Promoting Ireland’s rich cultural heritage with contemporary choral music

  • 8 March 2020
  • Dr Desmond Earley
  • Academic, Cultural, Social


Dr Earley’s research looks at Irish traditional song, Irish choral music, and the relationship between the two. As a result of this research – and the subsequent composition and performance of new collections of Irish choral music by Dr Earley and the Choral Scholars of UCD – there has been significant worldwide engagement with the music and poetry of Ireland.

The ensemble’s records (Invisible Stars and Perpetual Twilight) have performed exceptionally well, with 3 million listeners on streaming services, album sales in over 80 countries, and over 16 million views of performances on social media. They have outperformed all other professional choral ensembles on Signum Records from 2016 to 2018.

Dr Earley’s research, creative practice and output – as demonstrated by published score sales – is influencing how choral directors around the world are programming concerts.

Research description

In 2012, Dr Desmond Earley began his research into Irish traditional song, Irish choral music, and the relationship between the two. Groundwork included unearthing material at the Irish Traditional Music Archive, interviewing Irish-language scholar Professor Máire Ní Chíosáin, consulting with Professor Ron Pen of the University of Kentucky, and conducting field recordings of traditional singer Brian Ó Domhnaill.

Dr Earley found that traditional Irish song lends itself to adaptation for vocal ensembles, and that modern collaboration around historical music and texts of Ireland would promote the country’s rich cultural heritage worldwide. However, his research confirmed that Irish choral music emerging from the 19th century took very little influence from Irish traditional melody or the Irish language.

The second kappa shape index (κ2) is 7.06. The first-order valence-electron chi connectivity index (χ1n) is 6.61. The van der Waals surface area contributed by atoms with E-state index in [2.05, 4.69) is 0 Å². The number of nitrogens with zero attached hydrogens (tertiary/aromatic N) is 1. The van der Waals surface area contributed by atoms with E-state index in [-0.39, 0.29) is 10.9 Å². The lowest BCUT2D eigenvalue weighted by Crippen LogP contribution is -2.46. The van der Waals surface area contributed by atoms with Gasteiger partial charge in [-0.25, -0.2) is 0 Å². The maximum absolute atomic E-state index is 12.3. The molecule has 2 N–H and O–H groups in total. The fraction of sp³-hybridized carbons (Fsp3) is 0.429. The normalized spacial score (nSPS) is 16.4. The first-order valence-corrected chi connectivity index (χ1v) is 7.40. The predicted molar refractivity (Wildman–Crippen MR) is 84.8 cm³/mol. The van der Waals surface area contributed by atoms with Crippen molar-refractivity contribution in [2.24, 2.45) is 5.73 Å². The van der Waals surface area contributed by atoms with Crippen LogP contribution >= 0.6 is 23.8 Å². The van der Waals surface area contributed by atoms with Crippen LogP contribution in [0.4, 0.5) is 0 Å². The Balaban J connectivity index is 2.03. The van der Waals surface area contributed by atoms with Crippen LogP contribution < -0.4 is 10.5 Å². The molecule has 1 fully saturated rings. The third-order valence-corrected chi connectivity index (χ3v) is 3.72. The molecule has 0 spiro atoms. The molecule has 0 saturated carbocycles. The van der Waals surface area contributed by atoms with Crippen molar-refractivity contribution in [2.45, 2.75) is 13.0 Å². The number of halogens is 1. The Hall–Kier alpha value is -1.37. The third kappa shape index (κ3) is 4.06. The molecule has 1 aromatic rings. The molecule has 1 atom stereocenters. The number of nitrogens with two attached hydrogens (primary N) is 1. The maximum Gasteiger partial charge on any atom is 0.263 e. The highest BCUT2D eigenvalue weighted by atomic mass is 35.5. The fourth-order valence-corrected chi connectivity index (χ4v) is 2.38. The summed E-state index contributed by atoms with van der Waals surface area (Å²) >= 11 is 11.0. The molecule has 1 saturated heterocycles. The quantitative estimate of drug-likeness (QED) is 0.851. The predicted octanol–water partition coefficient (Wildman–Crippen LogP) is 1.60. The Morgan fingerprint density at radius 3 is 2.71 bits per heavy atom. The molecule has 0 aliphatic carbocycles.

Over the past five decades there have been pioneering developments in harmony, composition and arrangement on which this project builds. Dr Earley selected composers from Ireland and abroad (who contributed to these developments) to create new choral works based on his research. These works prominently featured Irish texts by Eva Gore Booth, William Butler Yeats, Frank McGuinness and James Joyce.

The final stage of the project centred around rehearsal and performance of these new choral works. Recordings were made in 2014 and 2015 at Castleknock College, and at All Hallow’s Chapel in 2018. The production team included Nigel Short (producer) and Andrew Mellor (recording engineer). Post-production editing occurred at Floating Earth Studios in London. Two professionally recorded collections associated with this project comprise eleven world-premiere recordings, twelve arrangements of traditional songs for choir, eight new works by Irish composers, and seven new works by international composers. Related concert performances were presented at Carnegie Hall, New York; and the National Concert Hall, Dublin.